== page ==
With the 31 January 2023 switch to new EU Clinical Trial Regulations fast approaching, Werner Engelbrecht explains how trial sponsors and CROs can ensure they are prepared.
In three weeks’ time, the EU’s Clinical Trials Regulation (CTR) will see its one-year transition period end. New regulations aimed at creating a fast and more streamlined submission and approval process will come into effect in its place, meaning biopharmas, contract research organisations (CROs) and sponsors will have one localised system to manage trial applications on.
The transition period has been a chance for sponsors and CROs to learn how to navigate the Clinical Trials Information System (CTIS), a mandatory requirement for study registration from 31 January 2023. The changes will see patients benefit from improved trial data transparency, whilst it will also be easier for patients to identify and participate in ongoing trials. However, initial feedback from sponsors and CROs operating under the new system is that it is difficult to remain efficient whilst complying with legal responsibilities. It has meant companies have had to rethink the way they collaborate and communicate across global study stakeholders and departments.
Changing perspectives on processes, people, and data
As it stands, the backbone technology of CTIS is not easy to integrate. Sponsors and CROs are collating data in their own technology environments. Each document in a study submission needs to be individually isolated and manually uploaded to the CTIS portal. Process timelines are getting longer, as companies spend more time collecting data points and information while managing translations and redactions. Once the submission has been made, companies often find they have a small window to respond to questions and requests for further information from the European Medicines Agency (EMA).
Companies that have successfully navigated these new challenges first had to attain internal alignment. This meant acknowledging that the old way of interacting with regulatory authorities was no longer sufficient and mapping out which internal stakeholders should be brought into the process, and when. Some created new roles to reflect the new reality, including managing translations or uploads to the portal.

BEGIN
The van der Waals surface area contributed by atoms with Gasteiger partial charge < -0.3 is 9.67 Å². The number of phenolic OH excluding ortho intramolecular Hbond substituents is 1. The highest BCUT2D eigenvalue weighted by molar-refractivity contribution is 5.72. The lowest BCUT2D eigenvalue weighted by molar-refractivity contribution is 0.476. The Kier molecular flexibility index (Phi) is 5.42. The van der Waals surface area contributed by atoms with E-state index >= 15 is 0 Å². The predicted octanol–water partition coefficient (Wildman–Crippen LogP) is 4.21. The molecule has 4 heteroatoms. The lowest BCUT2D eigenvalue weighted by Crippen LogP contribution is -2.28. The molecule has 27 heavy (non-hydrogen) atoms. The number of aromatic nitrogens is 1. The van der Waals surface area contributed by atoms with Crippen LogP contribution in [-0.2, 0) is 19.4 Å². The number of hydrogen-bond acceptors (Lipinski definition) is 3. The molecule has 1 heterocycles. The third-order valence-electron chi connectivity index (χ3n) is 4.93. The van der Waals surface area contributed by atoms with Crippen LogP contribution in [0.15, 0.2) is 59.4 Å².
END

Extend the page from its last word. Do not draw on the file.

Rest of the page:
Others have redefined the RACI framework for clinical and regulatory study leads to maximise efficiency. All agree that technology plays a crucial role in improving collaboration across diverse stakeholders by making it easier to search for and extract data quickly, as well as draw on internal expertise during submission.
Managing high volumes of data and documents in the new process is very challenging. Few companies like their current approach of collecting data using internal tools, like spreadsheets.
Nor do they think the current cross-functional efforts to complete reviews, quality checks, and translations are sustainable. Eventually, the industry expects further enhancements, such as integration with CTIS.
However, any sponsor or CRO applying faces disclosure risks for two types of information: protected personal data (PPD, with privacy protection under GDPR) and commercially confidential information (CCI). The redaction effort required to make documents available for public consumption is significant, complex and dynamic as redacted passages can change over time.
CCI and PPD are serious pain points for the industry. Whilst there is consensus that automation could alleviate the redaction effort, there is a high barrier to entry before technology can offer more than just tactical support to human oversight and interventions. There are multiple languages in play, metadata to remove, and significant coordination effort, to name just a few hurdles.
Setting new clinical trial standards worldwide
Ultimately, the end goal is a faster, more consistent approach to clinical trial regulation for both Europe and global companies that want to sell products into the region. Setting an ambitious worldwide standard was never going to be easy. EU CTR challenges the industry to balance consistent processes and reporting with an excellent user experience, operational efficiency with inspection readiness. For now, companies of all sizes are focusing on ensuring their processes (including for EU and non-EU country studies) are well set up, which in turn requires significant people training. Technology will eventually enable us to rise to these challenges; however, like EU CTR, it will come in stages.
Are you ready? Your EU CTR Checklist
Processes: Review and re-define for tighter timelines
- Review processes for ethics committee submission, health authority interaction and clinical trial disclosure
- Define new processes for document redaction, translations and data collection
- Determine the approach for upload to CTIS (who, what, when) and regulatory tracking l
- Define clear RACI and ownership mapping
- Reduce redaction and mitigate user errors by updating forms and templates
People: Build alignment across your entire R&D organisation
- Coordinate closely with regulatory, quality, safety and disclosure teams
- Include affiliates, as well as CRO partners
- Offer end-user system training for all relevant functions
Data & Systems: Future-proof your technology environment
- Review current technology landscape, existing capabilities, and future requirements
- Identify interim solutions until data formats and document requirements are determined by the EMA/CTIS team
Werner Engelbrecht is Senior Director Strategy at Veeva Systems